David Roberts calls our attention to “a fairly significant move on climate change” recently made by the Obama administration
How much damage does a ton of carbon emissions do? That dollar figure is known as the “social cost of carbon” and it is, as economist Frank Ackerman put it a few yeas ago, “the most important number you’ve never heard of.” Why does it matter? Because the U.S. government uses it to assess the costs and benefits of regulatory action. The higher the social cost of carbon, the more action can be economically justified. …
The federal government just bumped up the cost of carbon by 60 percent. This will, all things being equal, increase by 60 percent the amount of carbon mitigation that can be economically justified. That’s a big deal, especially in light of the fact that EPA regulations are going to make (or break) Obama’s second-term climate legacy. It won’t alter the politics of those regulations, and sadly, political considerations generally count for more than cost-benefit analysis. So this may not have any big short-term impacts. Nonetheless, if this number stays on the books — and if the government continues to update it based on the latest science — it will eventually worm its way deep into the regulatory apparatus and do something that no amount of argument and advocacy have been able to do: force the federal government to properly value the climate.
Though the US has yet to put an actual price on carbon emissions, a recent report [pdf] from the World Bank reviews the state of carbon pricing legislation in the rest of the world, finding that “over 40 national and 20 sub-national government jurisdictions have either implemented or are considering carbon pricing mechanisms”. Silvio Marcacci has the details:
As of 2013, the countries with functioning systems or carbon pricing mechanisms scheduled to start within the next few years collectively emit 10 gigatons of CO2 per year – equal to about 20% of global emissions, or the combined annual emissions of the US and EU. The Bank report highlights cap and trade systems in the EU, California, Kazakhstan, New Zealand, Quebec, the Regional Greenhouse Gas Initiative, and regional markets in Japan, as well as South Korea’s developing system. In addition, carbon taxes are cited in Australia, British Columbia, Denmark, Finland, Ireland, Norway, South Africa, Sweden, Switzerland, and the United Kingdom.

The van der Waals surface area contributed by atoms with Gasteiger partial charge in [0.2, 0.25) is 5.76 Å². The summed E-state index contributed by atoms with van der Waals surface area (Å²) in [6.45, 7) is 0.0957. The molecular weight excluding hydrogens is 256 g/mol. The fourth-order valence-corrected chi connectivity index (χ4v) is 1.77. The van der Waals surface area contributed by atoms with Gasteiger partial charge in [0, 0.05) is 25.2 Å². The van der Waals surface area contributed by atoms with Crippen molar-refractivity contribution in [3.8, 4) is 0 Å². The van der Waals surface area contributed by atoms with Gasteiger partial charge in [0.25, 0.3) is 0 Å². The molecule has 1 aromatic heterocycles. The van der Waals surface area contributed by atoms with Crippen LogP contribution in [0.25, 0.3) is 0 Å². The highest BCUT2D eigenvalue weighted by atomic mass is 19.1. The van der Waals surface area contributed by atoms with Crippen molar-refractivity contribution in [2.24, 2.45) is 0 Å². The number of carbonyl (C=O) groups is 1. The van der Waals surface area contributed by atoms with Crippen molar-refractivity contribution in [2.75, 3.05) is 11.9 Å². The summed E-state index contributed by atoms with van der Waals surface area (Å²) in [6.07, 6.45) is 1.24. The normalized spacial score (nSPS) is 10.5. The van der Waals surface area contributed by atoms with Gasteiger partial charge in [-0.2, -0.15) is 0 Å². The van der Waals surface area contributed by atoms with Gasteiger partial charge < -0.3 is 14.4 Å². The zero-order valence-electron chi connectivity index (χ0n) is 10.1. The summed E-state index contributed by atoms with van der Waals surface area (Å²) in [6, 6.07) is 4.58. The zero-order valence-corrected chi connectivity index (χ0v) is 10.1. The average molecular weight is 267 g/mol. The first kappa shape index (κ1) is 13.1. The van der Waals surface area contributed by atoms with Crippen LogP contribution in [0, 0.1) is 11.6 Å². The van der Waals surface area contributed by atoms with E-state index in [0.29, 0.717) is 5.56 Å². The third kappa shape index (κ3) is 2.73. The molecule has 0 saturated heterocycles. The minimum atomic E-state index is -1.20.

Brad Plumer caveats:
[T]he World Bank concludes that there hasn’t been nearly enough progress to avoid the worst effects of global warming. “The current level of action puts us on a pathway towards a 3.5–4°C warmer world by the end of this century, [which] would threaten our current economic model with unprecedented and unpredictable impacts on human life and ecosystems in the long term.”
What’s more, many of these pricing programs could prove fleeting. In Australia, for instance, Liberal leader Tony Abbott has promised to dismantle the country’s carbon law if his party gains power in the September elections (which is looking likely). So carbon pricing could just as easily shrink as expand in the years ahead.
China’s Chief Climate Negotiator Su Wei reaffirmed his nation’s commitment to lower emissions relative to economic output while dismissing reports that it will adopt an absolute cap on greenhouse gases.
The Financial Times and Independent newspapers both said last month that China is looking to introduce a cap in 2016. The Independent cited a proposal by the National Development and Reform Commission, the economic planning agency where Su works. The FT cited Jiang Kejun, an NDRC carbon-policy researcher. “The paper quoted an expert,” Su said today in an interview in Bonn, where two weeks of climate talks began yesterday. “It’s not necessarily presenting the view of the government or the NDRC. The NDRC would reaffirm that we have committed to a carbon-intensity target by 2020.”